So, the overall verdict then. It’s not a perfect solution. It’s relatively pricey. It’s fiddly. And it may occasionally explode. In regards to actually using the compost, I suspect it’d never be a cost effective alternative to just buying compost at the garden store – you can buy a lot of compost for $250.

And yet, despite all of this, it makes me kind of happy – I honestly find it fun to get to add items and watch nature take its course. It’s one of the most flawed consumer products I’ve owned in years, and perfectly wonderful as well.

Flip goes High Def

The Wall Street Journal has the first review of the new Flip MinoHD, a 720p upgrade to the popular Flip Mino camera. This is the first serious competition to the Kodak Zi6 (damnit Amazon, ship mine already!) with the advantage of onboard storage and built in rechargeable batteries. The MinoHD also apparently sports much improved onboard software for working with your video, though “much improved” from the old stuff doesn’t say too much …

Unfortunately the review doesn’t have any native video from the camera, so it’s hard to really judge the camera quality. One of the biggest downsides they mention is the lack of a way to share the HD video … yes … if only someone had a solution

Edit: One downside I noticed in digging a bit – it’s 720p or nothing, no option to shoot natively to a lower resolution. That’s one of the things I like about the Kodak – you can do 640×480 when you don’t need the quality and just want long record times.

I’m in love with Skitch

Skitch was an application I really didn’t understand at first – why would you need anything more than the built in OS X screenshot utility? Boy, was I wrong.

Skitch combines a very flexible screenshot tool with good annotation and drawing tools, plus one click posting to the web. It fully supports tablets for drawing on your screenshots, and gives you simple ways to get your images out of Skitch and into an email, instant message, etc.

So, if you’re an OS X user that occasionally needs to send people screengrabs to explain something, it’s definitely worth a look. You can follow my skitch feed here, or just download Skitch for free and give it a try.

PVC review of the Panasonic HPX-170

ProVideoCoalition has a review of the new Panasonic HPX-170. Think of it as an HVX-200 without the tape drive, and with some improved capabilities. It seems like many of the controls and interface options have been refined, and some of the imaging features have been enhanced.

If you weren’t previously considering an HVX-200, this probably isn’t of interest to you. Interestingly, it looks to be hitting the street for almost exactly the same price as the HVX-200 – right around $5200. If you were looking for an HVX though, you might enjoy the slimmer form factor, HD-SDI outputs and revised feature set.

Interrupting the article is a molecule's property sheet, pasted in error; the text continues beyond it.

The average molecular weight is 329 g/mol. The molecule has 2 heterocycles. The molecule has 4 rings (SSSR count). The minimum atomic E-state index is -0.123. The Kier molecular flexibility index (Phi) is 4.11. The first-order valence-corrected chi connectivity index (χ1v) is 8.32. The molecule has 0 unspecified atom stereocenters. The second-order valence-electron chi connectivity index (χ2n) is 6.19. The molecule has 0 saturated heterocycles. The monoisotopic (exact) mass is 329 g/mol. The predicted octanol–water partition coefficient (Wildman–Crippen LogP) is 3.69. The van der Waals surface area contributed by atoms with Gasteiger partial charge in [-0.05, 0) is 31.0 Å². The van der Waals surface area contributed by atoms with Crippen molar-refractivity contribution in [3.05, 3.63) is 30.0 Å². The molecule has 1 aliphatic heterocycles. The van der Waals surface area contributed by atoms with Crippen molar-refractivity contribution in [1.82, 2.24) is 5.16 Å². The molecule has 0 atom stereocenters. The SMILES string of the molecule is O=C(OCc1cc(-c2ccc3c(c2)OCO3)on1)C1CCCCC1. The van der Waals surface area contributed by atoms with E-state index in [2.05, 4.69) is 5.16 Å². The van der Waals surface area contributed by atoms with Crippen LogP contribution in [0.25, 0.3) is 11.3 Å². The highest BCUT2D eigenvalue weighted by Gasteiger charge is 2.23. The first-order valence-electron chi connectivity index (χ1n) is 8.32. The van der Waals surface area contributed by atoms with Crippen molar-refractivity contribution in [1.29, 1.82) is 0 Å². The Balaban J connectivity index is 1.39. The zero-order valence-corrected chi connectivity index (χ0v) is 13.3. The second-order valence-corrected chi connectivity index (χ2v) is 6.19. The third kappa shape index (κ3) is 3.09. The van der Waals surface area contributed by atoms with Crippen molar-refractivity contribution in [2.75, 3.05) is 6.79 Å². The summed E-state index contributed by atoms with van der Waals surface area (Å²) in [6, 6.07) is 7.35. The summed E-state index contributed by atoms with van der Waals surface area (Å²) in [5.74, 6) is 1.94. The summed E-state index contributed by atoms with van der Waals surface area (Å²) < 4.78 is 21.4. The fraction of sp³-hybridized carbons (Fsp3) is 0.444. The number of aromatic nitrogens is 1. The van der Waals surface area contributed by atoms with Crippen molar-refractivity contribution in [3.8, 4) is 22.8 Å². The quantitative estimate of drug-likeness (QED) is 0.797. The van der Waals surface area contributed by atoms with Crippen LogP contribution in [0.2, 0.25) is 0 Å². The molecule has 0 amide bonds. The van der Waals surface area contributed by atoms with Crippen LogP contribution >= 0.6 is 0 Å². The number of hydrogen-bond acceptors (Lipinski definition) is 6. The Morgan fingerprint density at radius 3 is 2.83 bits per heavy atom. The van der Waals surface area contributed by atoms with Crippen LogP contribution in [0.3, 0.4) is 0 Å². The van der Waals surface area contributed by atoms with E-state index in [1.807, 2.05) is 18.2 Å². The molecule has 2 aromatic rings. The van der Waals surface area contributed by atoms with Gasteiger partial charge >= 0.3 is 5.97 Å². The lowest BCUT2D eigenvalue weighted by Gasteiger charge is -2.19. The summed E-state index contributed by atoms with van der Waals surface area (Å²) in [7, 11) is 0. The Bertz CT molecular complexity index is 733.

Ag-Hpx170 Side Lowres

Kodak Zi6 Pocket Camera

Wow, no idea how I missed this a few weeks ago. Kodak announced the Zi6, a 720p, SD-based pocket-sized digital camcorder that retails at $180.

Has the same flip-out USB connector and built in editing software that you find on the Flip, includes rechargeable batteries, a bigger screen and uses removable memory. Even if the quality is just moderately crappy, this could be a winner.

 Eknec Documents D4 0900688A80924Cd4 Zi6 Fl-Bf Black02 250X200

Review of the Steadicam Pilot

Although it’s a month old, I hadn’t seen this review of the Steadicam Pilot by Charles Papert. It’s very well written and in-depth – I wish there were more reviews of this quality on this sort of equipment. The Pilot seems like a great choice at well under $4000. Not quite as sexy as the $10,000 Sachtler Artemis, but hey…

 Articles Camsupport Papert Missionarybig

Edit: A good tip when linking to a review is to link to the review. Fixed that..

A tale of two cameras: Panasonic SD5 versus Sanyo Xacti HD1000

This review has been a long time coming. Now that the students are safely nestled away in their bunks, I can turn my attention to what really matters. The duel of the century. The battle to end all battles. The moderately-priced supposedly-hd direct-to-memory camcorder showdown! It’s the Panasonic HDC-SD5 versus the Sanyo Xacti HD1000.


Read on for the inside scoop.